So, let’s get this new thing started, shall we?
At junior school, I was always the kid who had his Mum’s Box Brownie camera on school trips. I’ve no idea what ever became of those photos! Later, I was a regular on my Boy Scout troop’s Easter trips to the English Lake District. I don’t recall taking a camera on those. Probably just as well, as it always seemed to be raining. Strangely, my memories of those visits are all in the form of individual frames in my head. No moving images or anything. I had my first SLR camera by the time I was sixteen. A second-hand Nikon. The first of many, all Nikons. In my mid and late teens, all my spare time that wasn’t spent running was spent travelling to and from the Lake District and getting to know its charms. My earliest photographs from there date from quite late on, really. I’d have been about 20. As well as visiting with friends, I did a whole load of solo journeys, often with just a tent flysheet and a sleeping bag for comfort. I do recall being an early investor in a really good waterproof jacket and over-trousers, though. Many of my memories from those days are of awful bad weather. I have no doubt that my wanderings as a long-haired teenager through the English mountains were the basis for the photographic stuff I still love the most today.
There are many cityscape views I like, that show how urban areas change over time. However, I like my hills to have a more “timeless” and permanent quality to them. I began a project in 2011 to chart how even mountain areas change over a period of, say, a century or more. The signs can be subtle, as in a landslide here or there, or encroaching tree growth, or they can be anything but subtle, for example as a result of war, roads being built, or hydro power schemes. I can still remember the big kick I got from taking a photo on the Crib Goch ridge in North Wales that I later found was an exact match to one taken by a Victorian photographer probably 80 years previously. I realised that it’s not just the views themselves, but the viewpoints and the ways the views are portrayed, that also have a timeless quality about them quite often.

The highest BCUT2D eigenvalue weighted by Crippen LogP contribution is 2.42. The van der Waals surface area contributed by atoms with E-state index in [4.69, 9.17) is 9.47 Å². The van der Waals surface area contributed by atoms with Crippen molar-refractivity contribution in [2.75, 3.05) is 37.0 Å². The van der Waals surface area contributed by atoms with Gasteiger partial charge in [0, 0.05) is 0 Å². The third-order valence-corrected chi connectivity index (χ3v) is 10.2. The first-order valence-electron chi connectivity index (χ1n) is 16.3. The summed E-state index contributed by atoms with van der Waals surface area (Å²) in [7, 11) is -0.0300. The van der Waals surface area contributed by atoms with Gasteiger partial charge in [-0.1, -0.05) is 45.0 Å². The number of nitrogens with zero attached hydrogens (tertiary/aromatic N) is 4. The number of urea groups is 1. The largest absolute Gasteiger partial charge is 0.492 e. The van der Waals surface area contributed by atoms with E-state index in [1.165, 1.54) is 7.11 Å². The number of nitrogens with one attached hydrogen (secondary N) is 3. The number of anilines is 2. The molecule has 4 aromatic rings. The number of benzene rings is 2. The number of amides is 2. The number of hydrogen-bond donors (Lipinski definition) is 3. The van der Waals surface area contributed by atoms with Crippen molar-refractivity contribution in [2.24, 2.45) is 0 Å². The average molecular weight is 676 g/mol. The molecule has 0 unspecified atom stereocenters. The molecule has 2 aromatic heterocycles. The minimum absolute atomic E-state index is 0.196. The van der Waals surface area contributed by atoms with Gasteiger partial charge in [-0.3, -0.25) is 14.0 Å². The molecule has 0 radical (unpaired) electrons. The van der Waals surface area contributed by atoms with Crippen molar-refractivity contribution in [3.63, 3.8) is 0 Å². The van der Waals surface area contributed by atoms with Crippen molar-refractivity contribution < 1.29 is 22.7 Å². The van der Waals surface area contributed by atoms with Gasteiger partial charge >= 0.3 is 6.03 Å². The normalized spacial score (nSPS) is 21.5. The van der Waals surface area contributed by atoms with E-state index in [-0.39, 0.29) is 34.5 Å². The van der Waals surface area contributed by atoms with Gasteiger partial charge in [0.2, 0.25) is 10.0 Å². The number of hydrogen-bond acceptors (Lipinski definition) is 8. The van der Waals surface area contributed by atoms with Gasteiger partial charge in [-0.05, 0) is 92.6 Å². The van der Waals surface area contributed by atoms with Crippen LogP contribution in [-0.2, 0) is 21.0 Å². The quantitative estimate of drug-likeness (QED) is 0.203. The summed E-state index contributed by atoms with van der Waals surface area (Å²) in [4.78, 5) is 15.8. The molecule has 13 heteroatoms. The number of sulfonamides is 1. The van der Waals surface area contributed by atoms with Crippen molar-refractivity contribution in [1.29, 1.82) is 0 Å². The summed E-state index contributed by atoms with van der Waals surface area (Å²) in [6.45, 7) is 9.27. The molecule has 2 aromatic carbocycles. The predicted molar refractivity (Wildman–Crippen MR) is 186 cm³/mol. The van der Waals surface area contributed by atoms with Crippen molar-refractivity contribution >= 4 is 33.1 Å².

In September 2012, I was based for a while in Chamonix, in the French Alps. Chamonix is close enough to the Swiss border to make forays into Switzerland very easy. I spent a day out on the slopes above the small town of Arolla, which is tucked away at the end of a long and increasingly scenic valley, south of Sion. What little prior reading I’d done about the area spoke of the impressive position occupied by the abandoned hamlet of Pra Gra, so I made that my first destination. After an easy couple of hours meandering steeply uphill, stopping to take photos south, to the Pigne d’Arolla, L’Eveque and Mont Collon, I suddenly arrived at Pra Gra. “Suddenly” because it is on a sort of ledge on the hillside and almost hidden as one approaches from below.
Pra Gra was deserted as a place to live a long time ago, though it would have carried on as a summer residence for famers and shepherds for some while after that. I can remember saying to myself as I arrived “Heidi would have lived in somewhere like this”.Today, there are two buildings that are clearly still used, though boarded and locked up at the time of my visit. The rest comprises partly ruined, squat, wood-framed barns and cabins with stone slab walls and roof. For somewhere abandoned, it has a sturdy air of permanence even now. There is a well defined ‘main street”, and the pipe feeding the place with fresh spring water is still intact. But my photo above perhaps belies how cold it was there when I passed by. The reason can be seen in the storm clouds gathering on the southern horizon. A strong wind from the south, dragging moist air across the frozen tops of the Alps, was whipping up a sizeable storm. One two weeks previously had brought snow above Chamonix, down to just a few hundred metres above the town. I felt sure this one would do likewise, and I was fortunate to get home that evening before it really broke.
Pra Gra will have seen it all before, of course, probably dozens of times over something like eight or nine hundred years, and it will withstand it many times to come. Like I said, I like my landscapes to have a bit of timeless permanence.